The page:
Celebrated by his colleagues as a visionary leader, Fenwick launched the firm, then Fenwick & West, in 1972 with partner Henry West with the goal of focusing on computer technology and innovation.
Fenwick realized that technology would democratize information and transform how law would be practiced during law school at Vanderbilt, while working the night shift in a computer operations center to support his young family. After law school, he moved to New York to join Cleary Gottlieb as an associate, where he pushed the partners to modernize. “When I got there, they had nothing but manual and electric typewriters,” he later recalled.
With West and two other partners, Fenwick launched a practice that would partner with the innovators behind new technologies to reshape business, economy and society. As managing partner, he helped steer the firm through early phases of growth. For a time, the partners shared a single office, swapping out nameplates and diplomas on the wall, depending on who was using it for clients.
In 1976, Fenwick met with the young founders Steve Jobs and Steve Wozniak to incorporate Apple Computer. Working with Apple, he developed what became the first shrink-wrap license.
“Bill was a visionary and a true giant of the legal profession. As a junior lawyer, I was fortunate to work for Bill; as a junior dean, I was fortunate to work with Bill in his role as a member of the law school’s Board of Advisors. In both contexts, I learned so much from Bill, and I will always be grateful for his support and generosity,” said Chris Guthrie, dean and John Wade-Kent Syverud Professor of Law.
Fenwick’s leadership was deeply informed by his personal experiences. He worked hard his entire life, rising from humble beginnings as the son of an itinerant sharecropper in western Kentucky, to become the first in his family to attend college and then to earn a law degree at Vanderbilt.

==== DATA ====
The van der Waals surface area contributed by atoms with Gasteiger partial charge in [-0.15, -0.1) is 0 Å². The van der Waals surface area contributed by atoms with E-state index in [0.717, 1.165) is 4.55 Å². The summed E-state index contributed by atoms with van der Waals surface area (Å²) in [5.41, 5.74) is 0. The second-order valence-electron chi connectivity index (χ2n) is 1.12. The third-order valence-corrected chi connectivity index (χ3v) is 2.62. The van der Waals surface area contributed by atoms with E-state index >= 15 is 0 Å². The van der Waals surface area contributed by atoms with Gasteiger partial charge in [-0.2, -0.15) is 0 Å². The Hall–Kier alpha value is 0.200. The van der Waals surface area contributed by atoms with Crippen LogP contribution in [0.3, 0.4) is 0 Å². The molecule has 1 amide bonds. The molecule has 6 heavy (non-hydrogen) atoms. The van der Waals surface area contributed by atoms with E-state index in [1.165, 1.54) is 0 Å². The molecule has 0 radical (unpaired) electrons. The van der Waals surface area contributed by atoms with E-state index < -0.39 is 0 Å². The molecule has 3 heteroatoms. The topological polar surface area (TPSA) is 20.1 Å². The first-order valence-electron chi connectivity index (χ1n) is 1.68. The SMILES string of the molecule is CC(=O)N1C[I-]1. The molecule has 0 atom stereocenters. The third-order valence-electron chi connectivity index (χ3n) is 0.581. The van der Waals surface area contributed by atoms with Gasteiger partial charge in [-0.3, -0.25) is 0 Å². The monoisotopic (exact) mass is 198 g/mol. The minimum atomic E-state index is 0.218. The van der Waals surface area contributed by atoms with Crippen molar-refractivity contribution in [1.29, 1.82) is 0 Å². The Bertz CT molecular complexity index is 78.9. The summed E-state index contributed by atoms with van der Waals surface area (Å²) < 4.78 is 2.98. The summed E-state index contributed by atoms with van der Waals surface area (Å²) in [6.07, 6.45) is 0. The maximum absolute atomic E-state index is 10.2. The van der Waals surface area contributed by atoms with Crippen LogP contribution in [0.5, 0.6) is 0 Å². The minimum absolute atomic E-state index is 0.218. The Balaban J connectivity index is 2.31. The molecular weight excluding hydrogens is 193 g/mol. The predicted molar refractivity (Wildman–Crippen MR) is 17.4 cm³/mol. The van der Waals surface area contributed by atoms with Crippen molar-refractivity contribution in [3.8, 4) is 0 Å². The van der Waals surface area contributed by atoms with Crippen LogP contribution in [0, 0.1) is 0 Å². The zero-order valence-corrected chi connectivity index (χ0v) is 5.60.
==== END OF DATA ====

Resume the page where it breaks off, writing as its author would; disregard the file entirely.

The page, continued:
He was also a champion of civil rights, diversity and inclusion, beginning in his undergraduate days as student body president at Southern Illinois University, where he took on then-controversial issues, including supporting student involvement in racial integration initiatives and investigating allegations of mistreatment of student athletes.
Fenwick’s convictions carried through the entirety of his legal career. He believed in an egalitarian culture that upheld the highest standards of mutual respect and cultivated an environment at his firm where people had freedom to pursue their professional destinies while balancing those pursuits with responsibility to the firm as a whole.
Fenwick litigated major cases, innovated methods of protecting intellectual property and structuring technology transactions, took on leadership roles in public policy and legal industry debates regarding privacy and technology issues, and counseled multiple generations of entrepreneurs in high technology and life sciences. He traveled, spoke and wrote extensively on technology law, testified before various federal and state legislative committees and contributed to drafting changes to proposed legislation on privacy and information handling.
In 2001 he received the Bernard E. Witkin Award from the California Judicial Council for his service in advising the council and the courts on the use of information technology. In 2015 he was honored with a Lifetime Achievement Award byThe American Lawyer magazine.
Fenwick remained close to the firm until the end of his life and held the title of Partner Emeritus at the time of his death, nearly 50 years after the firm’s founding.